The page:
Planted Acres: Did the Market Get It Right?
Crop markets have two primary functions. One is to allocate available supplies so that stocks are neither depleted nor in surplus by the end of the marketing year. The second is to direct planted acreage so that supplies result in "reasonable" prices for producers and users of the crop in the upcoming marketing year.
In the case of the second function, the dynamics of the market are most transparent in the new-crop corn and soybean markets leading up to and during the U.S. spring planting season. Since a majority of U.S. corn and soybeans are produced in the same geographic areas, the role of the market is to allocate that acreage so that reasonable prices are generated for both crops. That allocation process occurs in an environment of extreme uncertainty. The nature of growing season weather that determines yields is not known, the magnitude of production of corn and soybeans and competing crops in the rest of the world is not known, and the strength of world demand for corn and soybeans during the upcoming marketing year is not known. In addition, weather conditions during the planting season may prevent producers from completely responding to market signals, and extreme summer weather conditions may result in unexpected production levels. As a result, the magnitude of U.S. corn and soybean production does not always result in price levels that could be judged as reasonable for both producers and users. Acreage decisions, however, should reflect reasonable expectations about yields and demand.
Leading up to the 2014 planting season, prices for the 2014 corn and soybean crops were generally encouraging the planting of more soybean and fewer corn acres in the U.S. When surveyed in March, producers indicated that they would respond to the market signals by increasing soybean plantings by 4.96 million acres (6.5%) and reducing corn plantings by 3.674 million acres (3.9%) compared to plantings in 2013. The price of new-crop corn and soybean futures both increased following the release of those planting intention estimates on the last day of March, but the ratio of those prices remained generally constant through about mid-May. December 2014 corn futures began to decline on May 12 and are now about $0.30 lower than the close on May 11. On the other hand, November 2014 soybean futures increased by $0.50 in the third week of May. The ratio of November soybean futures to December corn futures moved sharply higher during that period and remains at the elevated level.
The behavior of new-crop corn and soybean prices late in the planting season reflected how the market interpreted planting progress estimates and provided new signals for late-season planting decisions. After a slow start to the planting season, the USDA's Crop Progress report released on May 12 indicated that planting progress had accelerated during the previous week and had reached an average level of progress. This report seemed to signal that more timely planting would result in planted acreage reaching intended levels and also kept expectations for a trend yield in place. The Crop Progress report of May 19 indicated that soybean planting progress had fallen behind the average pace. Almost all of the planting delays were in northern growing areas so that corn was no longer competing with soybeans for the unplanted acres. The runup in new-crop soybean prices may have been an attempt to encourage producers to continue to plant soybeans rather than consider prevented-planting provisions of crop insurance.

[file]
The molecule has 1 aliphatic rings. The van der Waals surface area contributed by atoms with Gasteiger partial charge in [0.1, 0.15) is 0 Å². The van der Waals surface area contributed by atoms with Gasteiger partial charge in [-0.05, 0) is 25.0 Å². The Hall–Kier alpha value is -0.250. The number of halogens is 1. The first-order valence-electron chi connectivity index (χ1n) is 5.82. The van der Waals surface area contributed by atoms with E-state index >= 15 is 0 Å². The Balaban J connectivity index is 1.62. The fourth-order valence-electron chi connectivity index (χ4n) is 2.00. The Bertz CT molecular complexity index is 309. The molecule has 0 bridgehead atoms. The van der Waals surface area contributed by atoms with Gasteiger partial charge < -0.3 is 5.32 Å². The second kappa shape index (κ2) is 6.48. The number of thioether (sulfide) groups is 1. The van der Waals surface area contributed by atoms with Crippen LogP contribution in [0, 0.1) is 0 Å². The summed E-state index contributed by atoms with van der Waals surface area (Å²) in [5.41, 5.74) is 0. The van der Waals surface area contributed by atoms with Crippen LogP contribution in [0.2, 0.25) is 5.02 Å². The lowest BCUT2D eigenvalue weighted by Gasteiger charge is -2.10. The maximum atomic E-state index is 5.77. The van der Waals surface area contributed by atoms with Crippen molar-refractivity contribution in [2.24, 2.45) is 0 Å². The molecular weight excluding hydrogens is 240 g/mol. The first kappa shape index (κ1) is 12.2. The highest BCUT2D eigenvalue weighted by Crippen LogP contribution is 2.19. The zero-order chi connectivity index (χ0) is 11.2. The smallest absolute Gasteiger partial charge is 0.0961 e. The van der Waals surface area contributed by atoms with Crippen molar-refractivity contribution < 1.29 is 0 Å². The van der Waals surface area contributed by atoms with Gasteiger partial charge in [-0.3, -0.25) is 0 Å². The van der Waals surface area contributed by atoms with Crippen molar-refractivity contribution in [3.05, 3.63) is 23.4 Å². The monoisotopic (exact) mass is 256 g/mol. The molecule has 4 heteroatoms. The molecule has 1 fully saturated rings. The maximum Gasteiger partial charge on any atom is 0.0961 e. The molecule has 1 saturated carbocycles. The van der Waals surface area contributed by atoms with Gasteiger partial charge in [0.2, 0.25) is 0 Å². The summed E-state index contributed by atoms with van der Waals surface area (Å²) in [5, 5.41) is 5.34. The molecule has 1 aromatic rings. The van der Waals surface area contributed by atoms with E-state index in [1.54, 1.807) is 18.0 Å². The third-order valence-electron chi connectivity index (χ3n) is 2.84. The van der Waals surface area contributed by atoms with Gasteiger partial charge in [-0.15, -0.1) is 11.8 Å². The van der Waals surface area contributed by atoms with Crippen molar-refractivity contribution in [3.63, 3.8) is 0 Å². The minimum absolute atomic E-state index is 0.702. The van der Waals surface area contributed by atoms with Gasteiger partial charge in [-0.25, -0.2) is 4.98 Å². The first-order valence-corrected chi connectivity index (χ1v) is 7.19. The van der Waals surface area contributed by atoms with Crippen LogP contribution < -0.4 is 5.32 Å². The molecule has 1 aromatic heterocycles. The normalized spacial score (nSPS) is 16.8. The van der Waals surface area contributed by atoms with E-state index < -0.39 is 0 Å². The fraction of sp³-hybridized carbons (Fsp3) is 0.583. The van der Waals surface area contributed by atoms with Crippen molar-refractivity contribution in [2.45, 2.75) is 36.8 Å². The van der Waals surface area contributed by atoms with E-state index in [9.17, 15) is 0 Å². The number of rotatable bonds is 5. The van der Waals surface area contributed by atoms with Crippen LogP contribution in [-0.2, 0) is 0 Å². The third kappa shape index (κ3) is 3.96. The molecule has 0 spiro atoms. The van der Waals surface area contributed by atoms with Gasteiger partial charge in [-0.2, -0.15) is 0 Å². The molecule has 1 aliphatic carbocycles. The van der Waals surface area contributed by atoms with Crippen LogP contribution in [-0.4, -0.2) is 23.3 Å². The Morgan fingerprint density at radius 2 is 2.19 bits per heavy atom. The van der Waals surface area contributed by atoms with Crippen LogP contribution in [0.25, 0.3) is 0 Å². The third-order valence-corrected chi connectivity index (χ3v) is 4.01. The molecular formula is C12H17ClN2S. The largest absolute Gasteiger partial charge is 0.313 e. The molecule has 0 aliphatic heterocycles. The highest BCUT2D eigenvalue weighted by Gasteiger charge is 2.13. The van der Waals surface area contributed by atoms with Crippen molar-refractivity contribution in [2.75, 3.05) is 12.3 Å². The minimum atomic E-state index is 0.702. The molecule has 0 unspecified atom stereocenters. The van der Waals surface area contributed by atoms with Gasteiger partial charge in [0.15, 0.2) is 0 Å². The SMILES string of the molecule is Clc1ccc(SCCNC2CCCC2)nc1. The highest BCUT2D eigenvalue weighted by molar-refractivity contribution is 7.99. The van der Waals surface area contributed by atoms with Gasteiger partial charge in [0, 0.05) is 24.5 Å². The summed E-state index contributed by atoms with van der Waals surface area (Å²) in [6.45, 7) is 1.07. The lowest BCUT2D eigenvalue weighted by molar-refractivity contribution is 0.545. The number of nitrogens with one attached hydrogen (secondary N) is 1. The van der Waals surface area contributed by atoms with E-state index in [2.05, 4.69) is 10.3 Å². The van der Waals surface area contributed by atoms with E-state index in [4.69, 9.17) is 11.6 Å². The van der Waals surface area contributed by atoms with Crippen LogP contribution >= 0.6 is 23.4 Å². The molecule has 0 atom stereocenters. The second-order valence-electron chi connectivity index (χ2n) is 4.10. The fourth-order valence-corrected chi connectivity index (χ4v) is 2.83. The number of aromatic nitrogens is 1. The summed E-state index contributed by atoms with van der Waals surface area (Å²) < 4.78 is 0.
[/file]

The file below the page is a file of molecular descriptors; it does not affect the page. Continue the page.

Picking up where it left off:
The impact of spring price and weather conditions on producer planting decisions will be revealed in the USDA's Acreage report released on June 30. While that report will still reflect some planting intentions, history suggests that final acreage numbers will be close to those reflected in the June survey, except in areas of very delayed planting. The main concern with the way new-crop prices have unfolded is that the markets may not have provided enough incentive for corn acreage. While overall corn planting progress remained near the five-year average pace through May 18, there were significant geographical differences in planting progress. Progress was 25 to 37 percentage points behind the five-year average in Michigan, Minnesota, North Dakota, and Wisconsin. Those four states accounted for 20% of the intended corn acreage this year. It may be that some of those acres will not be planted to corn. Perhaps reductions in corn acreage in those states were partially offset by acreage that exceeded intentions in states where planting occurred rapidly even though prices did not encourage more corn acres.
Ultimately, the question is not if planted acreage was near intentions revealed in March, but if planted acreage results in a level of production that yields reasonable prices for both crops in the 2014-15 marketing year. That answer will not be known for some time. For producers with a high level of crop revenue insurance coverage, the risk associated with lower prices is greater for soybeans than for corn since November soybean futures are about $1.00 above the spring price, and December corn futures are only $0.05 above the spring price.
Editor's note: Darrel Good is an ag economist with University of Illinois Extension.